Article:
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Frankenstein by Mary ShelleySo i am reading Frankenstein for my english class. I have a...

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bonniebliss | Student, Undergraduate | eNotes Newbie

Posted November 20, 2012 at 4:12 AM via web

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Frankenstein by Mary Shelley

So i am reading Frankenstein for my english class. I have a huge project i have to do on it, not to mention i have to present it as well, and i have no idea wht to do. we're spossetaa look at it from another angle, and think of it in other terms. like my project could be bout science, and how Frankenstein the monster was created (the cells and what not). i guess it relates to cloning. But i'm not good at science and i need help pleeeasee. Any ideas?

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e-martin | High School Teacher | (Level 1) Educator Emeritus

Posted November 20, 2012 at 3:50 PM (Answer #2)

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Not knowing the exact nature of your assignment or its parameters, there are a few ideas that come to mind for me. 

You could write on the different ways Frankenstein has been portrayed in film. Many versions of this story have been made, and if you want to include articifial intelligence into the Frankenstein concept, many more films have been made in the last thirty years. A.I. and I Robot are two movie examples of this Frankenstein as articifial intelligence agent idea.

Also, maybe you could consider researching the history of "ghost stories". 

 

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tinicraw | High School Teacher | (Level 3) Educator

Posted November 20, 2012 at 4:46 PM (Answer #3)

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When I taught Mary Shelley'sFrankenstein at a science/math charter school, we looked at the issues surrounding science and the novel rather than the actual science or anatomy of the subject. We discussed the Scientific Method and whether or not Victor followed it. Today, research and experiments must be done in a highly moral and ethical format so humans and animals are not manipulated or taken advantage of. The Nazis in WWII conducted awful experiments on prisoners that did not consider protecting their self-respect or physical safety. Victor's carelessness and pride creates horrible consequences to the bad (selfish) choices that he makes while creating the monster. If you look at the novel from the scientific ethical standpoint, you could discuss many issues other than knowing how cells reproduce or how the creature was created.

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literaturenerd | High School Teacher | (Level 2) Educator Emeritus

Posted November 20, 2012 at 10:19 PM (Answer #4)

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You could examine the idea of the father/son relationship in regard to genetics (if wanting to take a scientific standpoint). While Victor never states that he used any of himself to create the monster, it is probably that it was left out. Make the assumption that the monster is a true part of Victor. By doing so, you can examine the shared traits between Victor and his "son."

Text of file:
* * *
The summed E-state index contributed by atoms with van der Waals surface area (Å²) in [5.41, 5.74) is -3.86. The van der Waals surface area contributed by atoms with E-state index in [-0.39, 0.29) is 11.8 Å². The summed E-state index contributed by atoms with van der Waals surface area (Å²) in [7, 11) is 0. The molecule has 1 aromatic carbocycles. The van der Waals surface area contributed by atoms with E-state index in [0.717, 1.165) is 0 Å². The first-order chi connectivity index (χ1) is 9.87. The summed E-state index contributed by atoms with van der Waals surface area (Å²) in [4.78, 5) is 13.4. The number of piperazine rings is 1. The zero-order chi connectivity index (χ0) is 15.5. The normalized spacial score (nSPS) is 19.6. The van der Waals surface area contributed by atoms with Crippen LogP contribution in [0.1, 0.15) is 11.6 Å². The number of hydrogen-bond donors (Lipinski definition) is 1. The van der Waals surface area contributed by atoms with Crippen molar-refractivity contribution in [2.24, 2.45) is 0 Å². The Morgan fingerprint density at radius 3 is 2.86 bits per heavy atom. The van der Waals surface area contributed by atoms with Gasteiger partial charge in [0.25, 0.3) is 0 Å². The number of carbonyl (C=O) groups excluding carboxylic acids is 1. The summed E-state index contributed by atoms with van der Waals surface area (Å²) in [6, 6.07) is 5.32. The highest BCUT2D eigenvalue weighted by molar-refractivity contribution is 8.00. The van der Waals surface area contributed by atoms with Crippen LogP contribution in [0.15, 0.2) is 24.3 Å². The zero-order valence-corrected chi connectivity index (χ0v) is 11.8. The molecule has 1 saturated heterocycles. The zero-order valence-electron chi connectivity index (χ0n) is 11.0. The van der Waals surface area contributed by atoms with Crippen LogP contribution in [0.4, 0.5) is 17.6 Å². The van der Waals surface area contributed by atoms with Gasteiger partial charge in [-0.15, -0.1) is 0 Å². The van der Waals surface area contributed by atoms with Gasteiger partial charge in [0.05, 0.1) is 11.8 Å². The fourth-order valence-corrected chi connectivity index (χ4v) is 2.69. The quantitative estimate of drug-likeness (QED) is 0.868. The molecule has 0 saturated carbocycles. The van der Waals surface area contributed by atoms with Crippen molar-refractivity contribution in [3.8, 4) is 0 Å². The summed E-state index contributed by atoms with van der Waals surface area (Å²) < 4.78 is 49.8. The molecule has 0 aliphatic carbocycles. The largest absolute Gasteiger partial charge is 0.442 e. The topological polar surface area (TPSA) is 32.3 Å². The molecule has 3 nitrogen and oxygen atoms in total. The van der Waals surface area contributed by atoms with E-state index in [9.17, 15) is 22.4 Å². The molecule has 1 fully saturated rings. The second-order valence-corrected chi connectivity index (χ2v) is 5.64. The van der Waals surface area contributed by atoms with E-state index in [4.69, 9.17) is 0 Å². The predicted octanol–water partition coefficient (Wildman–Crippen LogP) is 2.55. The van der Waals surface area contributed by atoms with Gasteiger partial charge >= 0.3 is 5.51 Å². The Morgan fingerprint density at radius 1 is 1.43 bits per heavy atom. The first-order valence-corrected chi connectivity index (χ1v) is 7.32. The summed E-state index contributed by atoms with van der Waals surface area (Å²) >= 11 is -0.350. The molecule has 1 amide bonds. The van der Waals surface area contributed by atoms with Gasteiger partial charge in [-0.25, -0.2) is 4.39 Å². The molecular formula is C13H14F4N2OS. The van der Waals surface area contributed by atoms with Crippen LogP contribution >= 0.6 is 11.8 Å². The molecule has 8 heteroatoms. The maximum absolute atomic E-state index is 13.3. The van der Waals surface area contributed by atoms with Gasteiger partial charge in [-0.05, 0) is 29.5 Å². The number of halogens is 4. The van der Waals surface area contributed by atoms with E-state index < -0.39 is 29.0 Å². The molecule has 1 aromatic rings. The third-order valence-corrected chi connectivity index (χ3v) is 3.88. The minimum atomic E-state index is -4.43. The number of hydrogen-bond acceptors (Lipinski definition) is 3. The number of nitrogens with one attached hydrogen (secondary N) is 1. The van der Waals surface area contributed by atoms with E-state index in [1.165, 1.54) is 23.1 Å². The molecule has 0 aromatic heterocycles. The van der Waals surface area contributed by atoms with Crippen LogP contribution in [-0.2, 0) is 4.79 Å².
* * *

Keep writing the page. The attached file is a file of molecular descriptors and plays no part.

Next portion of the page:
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litteacher8 | Middle School Teacher | (Level 1) Distinguished Educator

Posted November 21, 2012 at 11:45 PM (Answer #5)

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It does not have to be about science, does it?  Personally, what has always fascinated me about this book is the poetry.  As the story goes, Percy Shelley influenced or directly wrote the monster’s dialogue.  It does not match the rest of the style of the book.  Is this deliberate?  It would be a fascinating project!

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K.P.L. Hardison | College Teacher | eNotes Employee

Posted November 26, 2012 at 7:16 PM (Answer #6)

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One way you might look at the story is through an anthropological or a sociological perspective. You examine the idea of the "other" in society and see how these academic ideas relate to the novel. You might also explore the idea of civil punishment for evil. A Yale University study recently discovered babies of five months old prefer it when evil-doing puppets receive punishment within the context of a puppet play.

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mwestwood | College Teacher | (Level 2) Distinguished Educator

Posted November 30, 2012 at 5:19 AM (Answer #7)

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Perhaps you can examine what the influence of the creature's experiences have upon him.  That is, if Victor were to have nurtured his creature, what differences would this nurturing do? In exploring this question, you may wish to do some research on Nature vs. Nurture.  For instance, many studies have been conducted on twins who were separated from each other as infants.  In one study, one child was adopted and the other twin grew up in the orphanage where the twins were brought as foundings.  The one twin who was in a loving home was happier and more successful in life.

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